When I make school visits, one of the questions that always comes up -- aside from, “How much money do you make?” and “How old are you?” -- is “What made you become a writer?”
The answer I always give is, a tantrum. At that point, I get a variety of confused looks.
But it’s true.
When my older daughter was about three, we were over at the house of a friend of hers from nursery school and she was having such a good time that we overstayed our welcome. She was hungry and tired and when I tried to get her to go home, she had a meltdown. It was a freezing, cold day and I carried her out under one arm while I hailed a cab with the other. Somewhere along the way I never fail to mention that on that day I was wearing a lovely new black suede coat that she wiped her nose on. (Eighteen years later, I still have the coat and I can show you the evidence, since the most aggressive dry cleaning failed to obliterate it.)
When we got home I put her into her crib and she fell fast asleep. The next thing I did was call the pediatrician. Were explosions like that normal? This one was off the charts. I begged him for advice, but he waved away my concern and quickly hung up to go back to treating ear infections. Not knowing what else to do, I sat down at the typewriter (prehistoric, I know). I coupled that experience with the tantrums my older daughter regularly had when it was time to leave the park and go home and I turned them both into a picture book called, THE CHOCOLATE-COVERED-COOKIE TANTRUM. It came out about three years later, and I was hooked on writing children’s books.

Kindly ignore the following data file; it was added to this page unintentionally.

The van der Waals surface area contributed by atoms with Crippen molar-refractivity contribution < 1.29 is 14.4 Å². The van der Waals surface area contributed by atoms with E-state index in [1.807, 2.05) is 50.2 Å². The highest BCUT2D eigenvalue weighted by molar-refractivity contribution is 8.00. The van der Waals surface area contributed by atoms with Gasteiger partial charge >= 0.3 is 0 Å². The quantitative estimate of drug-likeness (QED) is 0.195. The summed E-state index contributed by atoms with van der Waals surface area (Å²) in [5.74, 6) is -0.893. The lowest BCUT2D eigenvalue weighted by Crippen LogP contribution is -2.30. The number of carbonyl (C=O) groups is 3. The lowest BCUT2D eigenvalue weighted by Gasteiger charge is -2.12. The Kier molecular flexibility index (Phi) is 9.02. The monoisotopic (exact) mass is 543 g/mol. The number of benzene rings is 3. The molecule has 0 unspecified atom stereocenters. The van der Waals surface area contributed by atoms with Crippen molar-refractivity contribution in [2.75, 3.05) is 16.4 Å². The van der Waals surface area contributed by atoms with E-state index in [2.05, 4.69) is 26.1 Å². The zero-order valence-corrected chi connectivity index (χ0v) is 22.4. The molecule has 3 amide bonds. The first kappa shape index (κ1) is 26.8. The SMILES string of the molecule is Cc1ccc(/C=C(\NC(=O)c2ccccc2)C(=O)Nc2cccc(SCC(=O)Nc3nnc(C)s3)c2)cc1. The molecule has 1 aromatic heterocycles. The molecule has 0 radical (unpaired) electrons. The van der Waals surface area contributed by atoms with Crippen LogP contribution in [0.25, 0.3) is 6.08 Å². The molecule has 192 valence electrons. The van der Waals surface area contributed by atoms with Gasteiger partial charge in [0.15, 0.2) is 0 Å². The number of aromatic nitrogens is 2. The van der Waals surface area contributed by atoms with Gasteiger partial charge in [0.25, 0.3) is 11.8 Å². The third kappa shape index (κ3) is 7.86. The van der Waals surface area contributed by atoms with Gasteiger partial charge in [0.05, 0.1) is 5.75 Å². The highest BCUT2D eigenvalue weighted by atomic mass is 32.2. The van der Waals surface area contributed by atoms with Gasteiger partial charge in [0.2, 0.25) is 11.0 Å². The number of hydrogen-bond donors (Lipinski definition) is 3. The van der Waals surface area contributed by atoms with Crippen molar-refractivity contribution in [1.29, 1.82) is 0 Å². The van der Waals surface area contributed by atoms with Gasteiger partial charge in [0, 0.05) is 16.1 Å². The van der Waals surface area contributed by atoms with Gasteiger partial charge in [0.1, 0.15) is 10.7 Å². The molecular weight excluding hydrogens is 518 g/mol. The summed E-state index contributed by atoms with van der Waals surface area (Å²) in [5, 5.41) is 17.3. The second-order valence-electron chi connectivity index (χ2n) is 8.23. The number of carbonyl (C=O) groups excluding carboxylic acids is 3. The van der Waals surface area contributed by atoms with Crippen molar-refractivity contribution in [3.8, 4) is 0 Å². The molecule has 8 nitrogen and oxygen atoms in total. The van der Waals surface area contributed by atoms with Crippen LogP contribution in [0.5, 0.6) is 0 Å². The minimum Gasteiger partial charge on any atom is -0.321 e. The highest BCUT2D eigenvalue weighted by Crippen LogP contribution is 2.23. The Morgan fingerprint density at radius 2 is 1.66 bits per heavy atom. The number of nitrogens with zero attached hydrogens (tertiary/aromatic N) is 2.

Before I started writing children’s books, I freelanced regularly for The New York Times. That began rather serendipitously too. I was a borderline vegetarian at the time, and my new husband, a reporter for the paper, was a die-hard carnivore. I was having oatmeal for dinner one night, while he was dining on steak. Could I convert him to vegetarianism? Our his-hers accounts of our experimental week of eating vegetarian made it into the paper and I was hooked on reporting.
So I throw out the question. Was there one seismic event that propelled you into the field? If not, can you look back and find one memorable experience in your life that you can draw upon for your next book? Look inside yourself, I tell the school kids I talk to. Sometimes I need to remind myself to listen to my own advice too.
Deborah Blumenthal is the author of thirteen books.
Her latest picture book is, THE BLUE HOUSE DOG, (Peachtree Publishers.
THE LIFEGUARD, her latest YA novel, will be published by Albert Whitman & Co., on March 1st.